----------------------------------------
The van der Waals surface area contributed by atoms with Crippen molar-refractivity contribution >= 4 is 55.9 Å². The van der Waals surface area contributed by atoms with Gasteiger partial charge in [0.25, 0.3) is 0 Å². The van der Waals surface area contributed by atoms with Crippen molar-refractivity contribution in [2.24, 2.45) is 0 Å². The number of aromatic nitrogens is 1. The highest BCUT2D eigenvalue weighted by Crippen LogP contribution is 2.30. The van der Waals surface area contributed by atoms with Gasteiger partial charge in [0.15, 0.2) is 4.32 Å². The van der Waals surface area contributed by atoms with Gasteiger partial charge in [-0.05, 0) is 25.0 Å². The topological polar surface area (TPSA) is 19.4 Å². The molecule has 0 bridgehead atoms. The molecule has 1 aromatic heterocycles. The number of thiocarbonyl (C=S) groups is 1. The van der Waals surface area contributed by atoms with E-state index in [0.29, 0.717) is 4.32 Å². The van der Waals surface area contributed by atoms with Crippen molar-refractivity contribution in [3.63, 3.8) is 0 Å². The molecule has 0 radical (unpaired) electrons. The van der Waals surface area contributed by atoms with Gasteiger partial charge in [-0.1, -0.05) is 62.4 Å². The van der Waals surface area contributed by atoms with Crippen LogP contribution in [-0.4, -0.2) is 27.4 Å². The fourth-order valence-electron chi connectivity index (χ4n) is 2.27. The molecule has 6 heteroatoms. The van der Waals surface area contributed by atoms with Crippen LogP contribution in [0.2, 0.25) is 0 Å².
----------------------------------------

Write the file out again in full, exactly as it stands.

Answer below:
The van der Waals surface area contributed by atoms with Crippen molar-refractivity contribution >= 4 is 55.9 Å². The van der Waals surface area contributed by atoms with Gasteiger partial charge in [0.25, 0.3) is 0 Å². The van der Waals surface area contributed by atoms with Crippen molar-refractivity contribution in [2.24, 2.45) is 0 Å². The number of aromatic nitrogens is 1. The highest BCUT2D eigenvalue weighted by Crippen LogP contribution is 2.30. The van der Waals surface area contributed by atoms with Gasteiger partial charge in [0.15, 0.2) is 4.32 Å². The van der Waals surface area contributed by atoms with Gasteiger partial charge in [-0.05, 0) is 25.0 Å². The topological polar surface area (TPSA) is 19.4 Å². The molecule has 0 bridgehead atoms. The molecule has 1 aromatic heterocycles. The number of thiocarbonyl (C=S) groups is 1. The van der Waals surface area contributed by atoms with E-state index in [0.29, 0.717) is 4.32 Å². The van der Waals surface area contributed by atoms with Crippen molar-refractivity contribution in [3.63, 3.8) is 0 Å². The molecule has 0 radical (unpaired) electrons. The van der Waals surface area contributed by atoms with Gasteiger partial charge in [-0.1, -0.05) is 62.4 Å². The van der Waals surface area contributed by atoms with Crippen LogP contribution in [-0.4, -0.2) is 27.4 Å². The fourth-order valence-electron chi connectivity index (χ4n) is 2.27. The molecule has 6 heteroatoms. The van der Waals surface area contributed by atoms with Crippen LogP contribution in [0.2, 0.25) is 0 Å².